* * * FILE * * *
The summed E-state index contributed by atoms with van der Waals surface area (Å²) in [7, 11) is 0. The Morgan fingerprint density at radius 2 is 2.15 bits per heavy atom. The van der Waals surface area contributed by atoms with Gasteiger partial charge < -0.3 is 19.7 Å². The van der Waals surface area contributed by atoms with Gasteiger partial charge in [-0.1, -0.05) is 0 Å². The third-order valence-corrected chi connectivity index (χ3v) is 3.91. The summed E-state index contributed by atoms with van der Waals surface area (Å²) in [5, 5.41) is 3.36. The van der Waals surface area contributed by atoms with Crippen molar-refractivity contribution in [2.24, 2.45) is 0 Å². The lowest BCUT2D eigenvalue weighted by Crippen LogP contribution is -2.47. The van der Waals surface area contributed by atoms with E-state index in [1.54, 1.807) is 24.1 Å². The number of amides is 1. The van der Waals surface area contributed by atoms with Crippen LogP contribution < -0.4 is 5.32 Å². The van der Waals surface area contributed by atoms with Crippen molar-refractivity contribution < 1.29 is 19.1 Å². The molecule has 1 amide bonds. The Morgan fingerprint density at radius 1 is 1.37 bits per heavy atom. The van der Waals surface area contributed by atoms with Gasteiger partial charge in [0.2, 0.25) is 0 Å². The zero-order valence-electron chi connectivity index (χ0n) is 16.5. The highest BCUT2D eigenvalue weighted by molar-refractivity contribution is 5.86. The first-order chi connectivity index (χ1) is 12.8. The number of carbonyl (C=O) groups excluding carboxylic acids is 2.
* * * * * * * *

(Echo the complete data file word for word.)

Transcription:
The summed E-state index contributed by atoms with van der Waals surface area (Å²) in [7, 11) is 0. The Morgan fingerprint density at radius 2 is 2.15 bits per heavy atom. The van der Waals surface area contributed by atoms with Gasteiger partial charge < -0.3 is 19.7 Å². The van der Waals surface area contributed by atoms with Gasteiger partial charge in [-0.1, -0.05) is 0 Å². The third-order valence-corrected chi connectivity index (χ3v) is 3.91. The summed E-state index contributed by atoms with van der Waals surface area (Å²) in [5, 5.41) is 3.36. The van der Waals surface area contributed by atoms with Crippen molar-refractivity contribution in [2.24, 2.45) is 0 Å². The lowest BCUT2D eigenvalue weighted by Crippen LogP contribution is -2.47. The van der Waals surface area contributed by atoms with E-state index in [1.54, 1.807) is 24.1 Å². The number of amides is 1. The van der Waals surface area contributed by atoms with Crippen LogP contribution < -0.4 is 5.32 Å². The van der Waals surface area contributed by atoms with Crippen molar-refractivity contribution < 1.29 is 19.1 Å². The molecule has 1 amide bonds. The Morgan fingerprint density at radius 1 is 1.37 bits per heavy atom. The van der Waals surface area contributed by atoms with Gasteiger partial charge in [0.2, 0.25) is 0 Å². The zero-order valence-electron chi connectivity index (χ0n) is 16.5. The highest BCUT2D eigenvalue weighted by molar-refractivity contribution is 5.86. The first-order chi connectivity index (χ1) is 12.8. The number of carbonyl (C=O) groups excluding carboxylic acids is 2.